In other words, stepping out of a 16 seat van with twenty people in it on a highway in Mozambique, and negotiating sandwiches from street vendors in Portuguese? That's normal for me. Sitting at my desk figuring out when I should write up a report or talk to my boss about the progress of my work? Almost completely alien.

What I've been doing here hasn't been exactly the photo worthy moments you might expect of me going out into a township and getting to know people and their problems. Mostly I've been at the back end in the office helping people who help people help the beneficiaries we're trying to serve.

For example, when I came in, I found out that the company was 95% temporary interns, all of whom were very smart and skilled, but none of whom had institutional memory beyond six months. Nobody in the office had any easy way of figuring out who was doing what, leading to a lot of duplicated work. Plus there was no working way for people to share files beyond emailing each other.

So I fixed that by activating a file sharing system and an app that now functions as a directory and project management tool. Setting it up took an hour or two. Most of my time since then has been showing it to each intern and signing them up so they could use it. Now even if the people leave, the work remains, and whoever comes next will have a much easier time figuring picking up what we leave behind.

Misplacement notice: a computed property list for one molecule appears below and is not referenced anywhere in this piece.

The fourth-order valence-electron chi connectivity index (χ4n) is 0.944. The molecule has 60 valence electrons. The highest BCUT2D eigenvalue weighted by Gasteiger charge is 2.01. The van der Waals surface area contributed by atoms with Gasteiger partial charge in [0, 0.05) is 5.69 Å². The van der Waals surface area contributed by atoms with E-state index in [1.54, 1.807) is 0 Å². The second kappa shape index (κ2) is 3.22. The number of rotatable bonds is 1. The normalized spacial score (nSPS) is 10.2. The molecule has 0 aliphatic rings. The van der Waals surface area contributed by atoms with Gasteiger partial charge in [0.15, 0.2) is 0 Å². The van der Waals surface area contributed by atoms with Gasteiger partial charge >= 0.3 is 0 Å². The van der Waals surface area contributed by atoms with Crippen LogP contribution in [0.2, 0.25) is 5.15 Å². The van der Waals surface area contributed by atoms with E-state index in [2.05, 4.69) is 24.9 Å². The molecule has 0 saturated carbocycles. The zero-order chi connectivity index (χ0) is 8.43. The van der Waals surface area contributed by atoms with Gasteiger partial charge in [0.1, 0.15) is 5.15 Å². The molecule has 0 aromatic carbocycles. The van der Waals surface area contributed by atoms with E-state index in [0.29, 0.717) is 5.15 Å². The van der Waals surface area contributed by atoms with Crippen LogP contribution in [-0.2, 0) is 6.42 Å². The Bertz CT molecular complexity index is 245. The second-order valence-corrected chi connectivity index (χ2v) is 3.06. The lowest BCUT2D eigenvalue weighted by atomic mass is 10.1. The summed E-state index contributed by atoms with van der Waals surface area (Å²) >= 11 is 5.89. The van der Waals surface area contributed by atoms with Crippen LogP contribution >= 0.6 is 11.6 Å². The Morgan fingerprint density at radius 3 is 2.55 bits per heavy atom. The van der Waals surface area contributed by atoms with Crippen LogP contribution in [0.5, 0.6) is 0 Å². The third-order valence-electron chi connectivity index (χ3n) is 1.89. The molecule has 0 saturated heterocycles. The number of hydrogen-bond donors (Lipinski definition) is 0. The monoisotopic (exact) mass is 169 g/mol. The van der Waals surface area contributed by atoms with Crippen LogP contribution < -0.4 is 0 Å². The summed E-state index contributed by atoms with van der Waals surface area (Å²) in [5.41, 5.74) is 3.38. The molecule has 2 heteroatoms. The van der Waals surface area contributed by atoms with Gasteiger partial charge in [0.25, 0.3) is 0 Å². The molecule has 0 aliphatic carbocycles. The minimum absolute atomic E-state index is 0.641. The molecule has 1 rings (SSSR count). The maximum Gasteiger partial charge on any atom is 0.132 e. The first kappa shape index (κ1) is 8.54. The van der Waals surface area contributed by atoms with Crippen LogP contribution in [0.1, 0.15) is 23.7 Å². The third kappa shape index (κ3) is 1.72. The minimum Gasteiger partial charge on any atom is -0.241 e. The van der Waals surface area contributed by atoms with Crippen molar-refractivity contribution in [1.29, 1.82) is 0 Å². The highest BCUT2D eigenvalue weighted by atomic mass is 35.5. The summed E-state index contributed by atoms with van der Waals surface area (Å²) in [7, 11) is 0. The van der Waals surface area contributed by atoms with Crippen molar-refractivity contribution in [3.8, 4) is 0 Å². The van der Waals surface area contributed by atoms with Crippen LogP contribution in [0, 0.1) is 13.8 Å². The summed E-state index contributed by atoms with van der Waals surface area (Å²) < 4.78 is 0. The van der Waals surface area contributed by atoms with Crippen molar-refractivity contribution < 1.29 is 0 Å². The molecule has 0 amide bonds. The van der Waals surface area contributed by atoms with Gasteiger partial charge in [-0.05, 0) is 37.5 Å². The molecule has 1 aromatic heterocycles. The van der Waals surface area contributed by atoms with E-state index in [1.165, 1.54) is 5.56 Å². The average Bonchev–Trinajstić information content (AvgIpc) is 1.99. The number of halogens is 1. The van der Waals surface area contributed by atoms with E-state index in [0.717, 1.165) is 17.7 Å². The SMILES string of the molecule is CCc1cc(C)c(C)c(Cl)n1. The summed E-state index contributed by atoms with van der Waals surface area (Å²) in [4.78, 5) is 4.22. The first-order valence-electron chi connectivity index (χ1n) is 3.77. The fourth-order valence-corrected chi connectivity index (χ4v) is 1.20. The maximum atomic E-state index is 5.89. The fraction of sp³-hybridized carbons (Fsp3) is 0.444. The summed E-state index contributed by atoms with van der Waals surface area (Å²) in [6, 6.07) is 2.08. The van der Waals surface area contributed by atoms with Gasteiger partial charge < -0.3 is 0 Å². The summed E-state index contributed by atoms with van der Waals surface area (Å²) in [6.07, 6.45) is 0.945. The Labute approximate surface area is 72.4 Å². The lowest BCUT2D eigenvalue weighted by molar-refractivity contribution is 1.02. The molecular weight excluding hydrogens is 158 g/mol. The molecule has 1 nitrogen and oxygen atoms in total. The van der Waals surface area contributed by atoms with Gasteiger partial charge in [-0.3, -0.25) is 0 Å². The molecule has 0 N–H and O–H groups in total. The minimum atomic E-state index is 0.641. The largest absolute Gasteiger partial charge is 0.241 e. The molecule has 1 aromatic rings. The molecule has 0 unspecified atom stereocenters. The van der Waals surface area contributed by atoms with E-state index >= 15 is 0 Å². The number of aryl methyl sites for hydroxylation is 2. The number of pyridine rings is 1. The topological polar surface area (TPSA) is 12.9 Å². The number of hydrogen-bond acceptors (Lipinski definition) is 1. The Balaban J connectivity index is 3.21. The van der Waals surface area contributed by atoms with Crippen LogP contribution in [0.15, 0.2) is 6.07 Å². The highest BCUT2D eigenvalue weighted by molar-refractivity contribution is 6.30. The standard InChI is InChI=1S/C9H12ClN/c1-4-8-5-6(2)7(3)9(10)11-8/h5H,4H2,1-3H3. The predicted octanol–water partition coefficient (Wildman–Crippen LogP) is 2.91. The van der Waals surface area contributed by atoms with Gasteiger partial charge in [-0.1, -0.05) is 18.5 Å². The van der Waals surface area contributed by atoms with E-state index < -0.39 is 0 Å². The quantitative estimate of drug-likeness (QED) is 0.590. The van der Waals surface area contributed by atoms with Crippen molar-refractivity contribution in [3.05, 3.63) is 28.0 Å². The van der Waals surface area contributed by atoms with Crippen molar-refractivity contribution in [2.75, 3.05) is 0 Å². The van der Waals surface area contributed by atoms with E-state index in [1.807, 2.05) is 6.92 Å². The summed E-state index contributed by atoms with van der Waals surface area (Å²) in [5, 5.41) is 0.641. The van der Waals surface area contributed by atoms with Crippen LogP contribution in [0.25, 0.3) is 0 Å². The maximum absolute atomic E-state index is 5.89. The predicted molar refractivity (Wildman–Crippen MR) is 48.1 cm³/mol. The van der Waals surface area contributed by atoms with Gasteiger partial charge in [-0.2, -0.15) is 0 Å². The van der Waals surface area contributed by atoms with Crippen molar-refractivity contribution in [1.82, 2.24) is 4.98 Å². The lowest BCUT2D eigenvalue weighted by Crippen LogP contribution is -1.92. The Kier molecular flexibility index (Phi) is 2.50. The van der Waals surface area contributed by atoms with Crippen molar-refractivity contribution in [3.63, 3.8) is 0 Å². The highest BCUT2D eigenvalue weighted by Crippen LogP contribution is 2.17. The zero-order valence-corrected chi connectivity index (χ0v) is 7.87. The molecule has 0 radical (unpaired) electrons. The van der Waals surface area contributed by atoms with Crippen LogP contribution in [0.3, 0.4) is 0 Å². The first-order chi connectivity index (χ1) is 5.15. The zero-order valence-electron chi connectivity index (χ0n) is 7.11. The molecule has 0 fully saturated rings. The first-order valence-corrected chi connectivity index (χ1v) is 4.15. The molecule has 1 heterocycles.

Interesting to me. Probably boring to 98% of people reading this. But it does help the people in my office who are teaching business skills and getting nutrition to poor people. It's just not all that direct.

The direct stuff is coming.  I've just started working with a project that uses technology for education, and seeing if it will work in poor communities.  I'm not  100% certain that it is going to work.  But we can get it pointed in the right direction.

 But that will come after tomorrow. As of 25 minutes ago in this time zone, it's now my birthday. So I've got a few other things to do first.